See also: Financial crisis of 2007–2010, List of writedowns due to subprime crisis, and List of bankrupt or acquired banks during the subprime mortgage crisis
Home sales continue to fall. The plunge in existing-home sales is the steepest since 1989. In Q1/2007, S&P/Case-Shiller house price index records first year-over-year decline in nationwide house prices since 1991.[79] The subprime mortgage industry collapses, and a surge of foreclosure activity (twice as bad as 2006)[80] and rising interest rates threaten to depress prices further as problems in the subprime markets spread to the near-prime and prime mortgage markets.[81]


January 3: Ownit Mortgage Solutions Inc. files for Chapter 11. Records show that Ownit Mortgage Solutions owed Merrill Lynch around $93 million at the time of filing.[55]
February 5: Mortgage Lenders Network USA Inc., the country's 15th largest subprime lender with $3.3 billion in loans funded in third quarter 2006, files for Chapter 11.[55]
February–March: Subprime industry collapse; several subprime lenders declaring bankruptcy, announcing significant losses, or putting themselves up for sale.[82] These include Accredited Home Lenders Holding, New Century Financial, DR Horton and Countrywide Financial [83]
March: The value of USA subprime mortgages was estimated at $1.3 trillion as of March 2007.[84]
March 6: In a speech before the Independent Community Bankers of America's Annual Convention and Techworld, Honolulu, Hawaii, Ben Bernanke, quoting Alan Greenspan, warns that the Government Sponsored Enterprises (GSEs), Fannie Mae and Freddie Mac, were a source of "systemic risk" and suggest legislation to head off a possible crisis[85]
April 2: New Century Financial, largest U.S. subprime lender, files for chapter 11 bankruptcy.[86]
April 3: According to CNN Money, business sources report lenders made $640 billion in subprime loans in 2006, nearly twice the level 3 years earlier; subprime loans amounted to about 20 percent of the nation's mortgage lending and about 17 percent of home purchases; financial firms and hedge funds likely own more than $1 trillion in securities backed by subprime mortgage; about 13 percent of subprime loans are now delinquent, more than five times the delinquency rate for home loans to borrowers with top credit; more than 2 percent of subprime loans had foreclosure proceedings start in the fourth quarter.[86]
April 18: Freddie Mac fined $3.8 million by the Federal Election Commission as a result of illegal campaign contributions, much of it to members of the United States House Committee on Financial Services which oversees Freddie Mac.[87]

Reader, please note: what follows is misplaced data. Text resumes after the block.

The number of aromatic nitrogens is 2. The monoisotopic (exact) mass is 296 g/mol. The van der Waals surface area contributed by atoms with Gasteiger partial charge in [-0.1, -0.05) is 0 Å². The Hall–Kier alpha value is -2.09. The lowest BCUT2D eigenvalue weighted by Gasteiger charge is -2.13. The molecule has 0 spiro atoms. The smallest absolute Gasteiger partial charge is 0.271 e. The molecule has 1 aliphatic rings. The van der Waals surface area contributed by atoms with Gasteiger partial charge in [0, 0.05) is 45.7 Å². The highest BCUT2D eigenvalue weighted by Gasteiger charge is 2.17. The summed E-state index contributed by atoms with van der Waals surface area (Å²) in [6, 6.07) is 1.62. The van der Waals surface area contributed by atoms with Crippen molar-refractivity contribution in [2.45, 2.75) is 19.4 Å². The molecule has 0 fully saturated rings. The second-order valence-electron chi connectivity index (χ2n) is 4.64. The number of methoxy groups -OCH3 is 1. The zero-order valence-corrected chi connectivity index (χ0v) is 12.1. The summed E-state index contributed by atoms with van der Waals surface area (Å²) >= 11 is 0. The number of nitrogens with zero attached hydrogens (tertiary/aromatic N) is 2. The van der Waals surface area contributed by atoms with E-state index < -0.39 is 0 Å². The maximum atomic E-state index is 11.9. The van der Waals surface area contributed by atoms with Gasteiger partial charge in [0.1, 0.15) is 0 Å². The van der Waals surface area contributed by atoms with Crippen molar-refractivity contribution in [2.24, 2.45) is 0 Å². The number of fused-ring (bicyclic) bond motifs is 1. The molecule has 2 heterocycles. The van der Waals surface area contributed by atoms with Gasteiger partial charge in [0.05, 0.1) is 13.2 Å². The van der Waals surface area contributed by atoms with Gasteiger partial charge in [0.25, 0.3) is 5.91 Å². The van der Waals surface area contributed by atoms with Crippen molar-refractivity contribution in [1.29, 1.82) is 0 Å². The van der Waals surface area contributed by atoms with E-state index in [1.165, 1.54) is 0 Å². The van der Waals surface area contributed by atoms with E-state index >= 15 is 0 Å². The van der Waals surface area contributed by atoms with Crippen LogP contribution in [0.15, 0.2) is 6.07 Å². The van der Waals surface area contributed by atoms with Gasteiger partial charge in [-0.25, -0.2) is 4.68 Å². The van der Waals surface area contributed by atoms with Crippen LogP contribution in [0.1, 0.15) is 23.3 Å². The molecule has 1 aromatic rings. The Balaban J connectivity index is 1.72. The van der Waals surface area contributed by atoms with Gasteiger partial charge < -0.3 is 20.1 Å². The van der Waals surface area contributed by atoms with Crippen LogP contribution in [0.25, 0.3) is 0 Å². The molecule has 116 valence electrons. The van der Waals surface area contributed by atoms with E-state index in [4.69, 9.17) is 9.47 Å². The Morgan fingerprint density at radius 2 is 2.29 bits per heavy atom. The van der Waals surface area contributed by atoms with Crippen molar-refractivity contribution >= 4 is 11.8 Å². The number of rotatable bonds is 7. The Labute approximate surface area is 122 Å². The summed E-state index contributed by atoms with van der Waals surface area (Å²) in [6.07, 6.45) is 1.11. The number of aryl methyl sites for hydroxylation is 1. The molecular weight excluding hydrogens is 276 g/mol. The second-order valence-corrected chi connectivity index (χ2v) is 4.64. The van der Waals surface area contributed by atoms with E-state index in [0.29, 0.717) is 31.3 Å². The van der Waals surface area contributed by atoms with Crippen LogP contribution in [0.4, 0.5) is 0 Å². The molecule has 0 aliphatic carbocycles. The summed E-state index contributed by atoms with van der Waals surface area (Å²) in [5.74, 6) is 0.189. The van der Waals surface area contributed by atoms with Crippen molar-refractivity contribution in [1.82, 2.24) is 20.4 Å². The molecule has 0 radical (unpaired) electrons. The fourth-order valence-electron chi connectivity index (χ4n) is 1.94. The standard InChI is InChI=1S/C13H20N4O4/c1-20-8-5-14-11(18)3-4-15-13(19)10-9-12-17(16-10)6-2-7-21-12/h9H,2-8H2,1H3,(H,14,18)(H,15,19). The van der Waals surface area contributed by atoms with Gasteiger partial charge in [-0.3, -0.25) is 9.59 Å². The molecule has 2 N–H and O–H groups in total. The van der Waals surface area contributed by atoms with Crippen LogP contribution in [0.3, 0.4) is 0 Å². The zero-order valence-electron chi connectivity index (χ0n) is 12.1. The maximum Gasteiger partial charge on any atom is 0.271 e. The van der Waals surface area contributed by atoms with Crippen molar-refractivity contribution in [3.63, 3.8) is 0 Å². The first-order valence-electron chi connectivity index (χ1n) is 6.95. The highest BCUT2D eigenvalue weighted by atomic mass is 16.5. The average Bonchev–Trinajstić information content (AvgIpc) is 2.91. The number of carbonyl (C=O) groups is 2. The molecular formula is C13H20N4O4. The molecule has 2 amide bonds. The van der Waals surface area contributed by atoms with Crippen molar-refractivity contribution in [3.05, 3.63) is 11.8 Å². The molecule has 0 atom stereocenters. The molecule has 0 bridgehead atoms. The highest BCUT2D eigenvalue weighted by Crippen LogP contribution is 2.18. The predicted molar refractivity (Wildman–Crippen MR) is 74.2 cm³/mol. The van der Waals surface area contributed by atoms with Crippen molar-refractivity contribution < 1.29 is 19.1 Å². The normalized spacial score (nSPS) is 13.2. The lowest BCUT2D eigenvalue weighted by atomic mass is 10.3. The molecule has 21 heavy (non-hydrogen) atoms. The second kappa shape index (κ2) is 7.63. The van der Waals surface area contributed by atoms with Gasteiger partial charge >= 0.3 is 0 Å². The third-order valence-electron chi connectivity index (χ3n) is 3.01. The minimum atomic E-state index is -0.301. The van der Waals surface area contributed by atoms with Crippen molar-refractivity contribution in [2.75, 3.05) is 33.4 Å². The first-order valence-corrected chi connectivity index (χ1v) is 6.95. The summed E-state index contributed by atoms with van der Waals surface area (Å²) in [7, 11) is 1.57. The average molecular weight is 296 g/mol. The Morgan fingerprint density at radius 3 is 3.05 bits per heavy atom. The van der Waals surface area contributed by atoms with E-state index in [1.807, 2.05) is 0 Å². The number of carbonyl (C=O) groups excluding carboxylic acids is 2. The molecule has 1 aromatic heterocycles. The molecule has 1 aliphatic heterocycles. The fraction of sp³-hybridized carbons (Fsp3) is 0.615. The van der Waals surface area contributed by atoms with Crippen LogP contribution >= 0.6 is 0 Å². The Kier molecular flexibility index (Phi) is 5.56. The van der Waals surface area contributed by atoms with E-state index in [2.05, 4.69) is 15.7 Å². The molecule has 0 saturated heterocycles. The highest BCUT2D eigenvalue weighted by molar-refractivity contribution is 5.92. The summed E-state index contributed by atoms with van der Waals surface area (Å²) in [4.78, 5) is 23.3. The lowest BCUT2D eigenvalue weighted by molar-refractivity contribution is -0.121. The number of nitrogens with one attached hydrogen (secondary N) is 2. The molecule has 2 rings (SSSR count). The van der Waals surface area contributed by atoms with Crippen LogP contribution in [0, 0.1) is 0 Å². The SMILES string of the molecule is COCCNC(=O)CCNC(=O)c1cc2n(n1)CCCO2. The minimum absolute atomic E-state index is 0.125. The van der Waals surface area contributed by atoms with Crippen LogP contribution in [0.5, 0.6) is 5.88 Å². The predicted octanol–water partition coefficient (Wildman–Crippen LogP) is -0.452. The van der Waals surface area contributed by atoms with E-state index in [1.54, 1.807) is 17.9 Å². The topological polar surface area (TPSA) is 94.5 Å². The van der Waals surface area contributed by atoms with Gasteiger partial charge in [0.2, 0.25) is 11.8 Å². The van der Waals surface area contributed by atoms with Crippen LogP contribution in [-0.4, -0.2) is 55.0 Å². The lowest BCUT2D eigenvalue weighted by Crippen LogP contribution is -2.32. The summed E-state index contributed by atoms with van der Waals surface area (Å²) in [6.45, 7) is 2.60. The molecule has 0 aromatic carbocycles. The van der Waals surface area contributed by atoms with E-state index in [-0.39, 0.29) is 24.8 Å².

June 7: Bear Stearns & Co informs investors in two of its funds, the High-Grade Structured Credit Strategies Enhanced Leverage Fund and the High-Grade Structured Credit Fund that it was halting redemptions.[88]
June 20: Merrill Lynch seized $800 million in assets from two Bear Stearns hedge funds that were involved in securities backed by subprime loans.[89].
June 25: FDIC Chair Shelia Bair cautioned against the more flexible risk management standards of the Basel II international accord and lowering bank capital requirements generally: "There are strong reasons for believing that banks left to their own devices would maintain less capital -- not more -- than would be prudent. The fact is, banks do benefit from implicit and explicit government safety nets...In short, regulators can't leave capital decisions totally to the banks."[90]
July 19: Dow Jones Industrial Average closes above 14,000 for the first time in its history.[91]
August: worldwide "credit crunch" as subprime mortgage backed securities are discovered in portfolios of banks and hedge funds around the world, from BNP Paribas to Bank of China. Many lenders stop offering home equity loans and "stated income" loans. Federal Reserve injects about $100 billion into the money supply for banks to borrow at a low rate.[citation needed]
August 6:American Home Mortgage Investment Corporation (AHMI) files Chapter 11 bankruptcy. The company expects to see up to a $60 million loss for the first quarter 2007[92].
August 7: Numerous quantitative long/short equity hedge funds suddenly begin experiencing unprecedented losses as a result of what is believed to be liquidations by some managers eager to access cash during the liquidity crisis. It highlights one of the first examples of the contagion effect of the subprime crisis spilling over into a radically different business area.[93].
August 8: Mortgage Guaranty Insurance Corporation (MGIC, Milwaukee, Wisconsin) announces it will discontinue its purchase of Radian Group [94] after suffering a billion-dollar loss[95] of its investment in Credit-Based Asset Servicing and Securitization (C-BASS, New York]).[96]
August 9: French investment bank BNP Paribas suspends three investment funds that invested in subprime mortgage debt[97], due to a "complete evaporation of liquidity" [98] in the market. The bank's announcement is the first of many credit-loss and write-down announcements by banks, mortgage lenders and other institutional investors, as subprime assets went bad, due to defaults by subprime mortgage payers.[99] This announcement compels the intervention of the European Central Bank, pumping 95 billion euros into the European banking market.[100][101]
August 10: Central banks coordinate efforts to increase liquidity for first time since the aftermath of the September 11, 2001 terrorist attacks.[102] The United States Federal Reserve (Fed) injects a combined 43 billion USD, the European Central Bank (ECB) 156 billion euros (214.6 billion USD), and the Bank of Japan 1 trillion Yen (8.4 billion USD). Smaller amounts come from the central banks of Australia, and Canada.[102]